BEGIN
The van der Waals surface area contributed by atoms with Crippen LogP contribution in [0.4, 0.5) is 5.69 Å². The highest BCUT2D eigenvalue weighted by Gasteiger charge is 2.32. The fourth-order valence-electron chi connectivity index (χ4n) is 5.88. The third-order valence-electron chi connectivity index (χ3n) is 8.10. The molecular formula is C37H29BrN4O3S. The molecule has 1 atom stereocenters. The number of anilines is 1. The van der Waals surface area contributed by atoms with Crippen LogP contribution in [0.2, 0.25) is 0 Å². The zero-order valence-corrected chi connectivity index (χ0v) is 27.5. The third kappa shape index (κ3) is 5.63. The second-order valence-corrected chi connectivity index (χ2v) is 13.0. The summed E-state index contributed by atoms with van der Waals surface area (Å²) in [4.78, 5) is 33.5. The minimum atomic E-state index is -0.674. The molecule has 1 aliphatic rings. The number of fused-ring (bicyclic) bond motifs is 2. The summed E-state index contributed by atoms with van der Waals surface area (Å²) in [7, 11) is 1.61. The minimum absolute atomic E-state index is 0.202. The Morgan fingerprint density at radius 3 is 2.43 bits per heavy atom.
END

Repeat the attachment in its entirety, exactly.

The van der Waals surface area contributed by atoms with Crippen LogP contribution in [0.4, 0.5) is 5.69 Å². The highest BCUT2D eigenvalue weighted by Gasteiger charge is 2.32. The fourth-order valence-electron chi connectivity index (χ4n) is 5.88. The third-order valence-electron chi connectivity index (χ3n) is 8.10. The molecular formula is C37H29BrN4O3S. The molecule has 1 atom stereocenters. The number of anilines is 1. The van der Waals surface area contributed by atoms with Crippen LogP contribution in [0.2, 0.25) is 0 Å². The zero-order valence-corrected chi connectivity index (χ0v) is 27.5. The third kappa shape index (κ3) is 5.63. The second-order valence-corrected chi connectivity index (χ2v) is 13.0. The summed E-state index contributed by atoms with van der Waals surface area (Å²) in [4.78, 5) is 33.5. The minimum atomic E-state index is -0.674. The molecule has 1 aliphatic rings. The number of fused-ring (bicyclic) bond motifs is 2. The summed E-state index contributed by atoms with van der Waals surface area (Å²) in [7, 11) is 1.61. The minimum absolute atomic E-state index is 0.202. The Morgan fingerprint density at radius 3 is 2.43 bits per heavy atom.